Northern District of California Dismisses Shareholder Complaint Against Hewlett-Packard

On May 6, 2013, the U.S. District Court for the Northern District of California dismissed a shareholder derivative complaint against certain current and former directors of Hewlett-Packard Company (HP). The plaintiff alleged that HP's board of directors violated Delaware and federal securities law in connection with a wide range of matters, including former HP CEO Mark Hurd's compensation and termination, alleged bribes in violation of the Foreign Corrupt Practices Act, and HP's acquisition of 3PAR. Prior to filing suit, the plaintiff served litigation demands on HP's board of directors, which the company rejected following an investigation conducted by a special committee of the board with the assistance of independent counsel. Wilson Sonsini Goodrich & Rosati acted as lead counsel for HP in the matter.

Notwithstanding the plaintiff's repeated denials that his litigation demands had not conceded the disinterestedness and independence of the HP board, the court agreed with HP and ruled that, in light of the demands and their refusal by HP, "the only relevant question is whether the directors acted in an informed manner and with due care, in a good faith belief that their action was in the best interests of the corporation." Judge Edward Davila's order dismissing the prior complaint found that the plaintiff had failed to raise a "reasonable doubt" in each instance, and the court, in its latest order, found that the plaintiff's most recent complaint did not remedy the earlier deficiencies.

The court also rejected the plaintiff's argument that, in addition to his derivative claims, he had asserted a direct claim for violation of Section 14(a) of the Securities Exchange Act of 1934 in connection with alleged misstatements and omissions regarding HP's executive compensation practices described in the company's 2012 proxy statement. Applying the two-prong test from the Delaware Supreme Court's seminal decision in Tooley v. Donaldson—under which a court examines whether the plaintiff or the corporation suffered the alleged harm and who would receive any remedy—the court concluded that the claim was derivative because even if the plaintiff could show he had suffered an individual harm, he had failed to show any remedy that would benefit him individually; the plaintiff's request for a new annual meeting and vote for the 2012 board was "simply brought too late," as the directors elected in 2012 already had substantially served their one-year terms. Thus, the court found that all of the plaintiff's claims were derivative, and therefore subject to dismissal due to the plaintiff's failure to adequately plead wrongful refusal of his litigation demands.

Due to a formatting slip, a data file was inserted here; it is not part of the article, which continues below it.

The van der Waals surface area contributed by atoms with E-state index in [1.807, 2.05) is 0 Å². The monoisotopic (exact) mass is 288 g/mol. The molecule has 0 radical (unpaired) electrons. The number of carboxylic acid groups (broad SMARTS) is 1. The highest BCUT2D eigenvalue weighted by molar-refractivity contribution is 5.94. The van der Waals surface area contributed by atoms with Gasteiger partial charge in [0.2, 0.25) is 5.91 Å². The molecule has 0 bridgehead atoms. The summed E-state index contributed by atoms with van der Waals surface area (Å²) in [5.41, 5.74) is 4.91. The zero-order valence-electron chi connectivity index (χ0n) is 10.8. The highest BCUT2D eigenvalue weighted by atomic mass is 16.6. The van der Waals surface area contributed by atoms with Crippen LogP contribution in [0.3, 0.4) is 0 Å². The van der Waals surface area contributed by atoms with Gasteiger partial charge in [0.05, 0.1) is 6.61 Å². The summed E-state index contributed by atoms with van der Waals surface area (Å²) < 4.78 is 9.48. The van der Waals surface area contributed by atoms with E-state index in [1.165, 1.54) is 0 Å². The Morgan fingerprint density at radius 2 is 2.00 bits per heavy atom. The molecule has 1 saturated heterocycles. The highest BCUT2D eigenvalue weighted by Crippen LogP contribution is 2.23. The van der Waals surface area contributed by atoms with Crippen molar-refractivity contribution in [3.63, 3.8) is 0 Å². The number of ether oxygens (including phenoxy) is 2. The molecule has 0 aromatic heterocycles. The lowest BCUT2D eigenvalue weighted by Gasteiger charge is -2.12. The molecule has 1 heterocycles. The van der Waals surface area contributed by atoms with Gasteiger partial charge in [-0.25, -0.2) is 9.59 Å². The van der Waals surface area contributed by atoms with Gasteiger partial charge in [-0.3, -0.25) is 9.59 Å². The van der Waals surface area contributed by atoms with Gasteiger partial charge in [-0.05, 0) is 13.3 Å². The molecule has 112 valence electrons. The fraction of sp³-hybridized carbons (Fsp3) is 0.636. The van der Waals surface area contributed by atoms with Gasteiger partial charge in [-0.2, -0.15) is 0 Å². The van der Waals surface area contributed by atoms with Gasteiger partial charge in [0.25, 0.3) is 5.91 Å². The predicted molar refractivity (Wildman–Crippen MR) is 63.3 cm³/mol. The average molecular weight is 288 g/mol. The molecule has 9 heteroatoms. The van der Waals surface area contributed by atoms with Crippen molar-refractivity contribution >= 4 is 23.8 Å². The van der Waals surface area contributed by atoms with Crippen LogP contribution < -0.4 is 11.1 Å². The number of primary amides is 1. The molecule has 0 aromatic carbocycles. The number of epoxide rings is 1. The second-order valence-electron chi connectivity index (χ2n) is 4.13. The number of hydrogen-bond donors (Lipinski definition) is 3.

Judge Davila's decision denied the plaintiff's motion for leave to amend the complaint to add allegations related to HP's November 2012 announcement that the company would take an impairment charge related to its 2011 acquisition of Autonomy Corporation. The court accepted the company's argument that allowing such allegations would introduce "new, separate, and distinct causes of action that would likely implicate individuals not named as defendants in this action," and that the claims themselves already were being litigated before Judge Charles Breyer of the Northern District of California.

Partner Steven Schatz led the Wilson Sonsini Goodrich & Rosati team representing Hewlett-Packard in the matter, which also included Boris Feldman, Katherine Henderson, Cheryl Foung, Bryan Ketroser, Brian Danitz, and Nessia Kushner.

For more information, please refer to the Northern District's decision.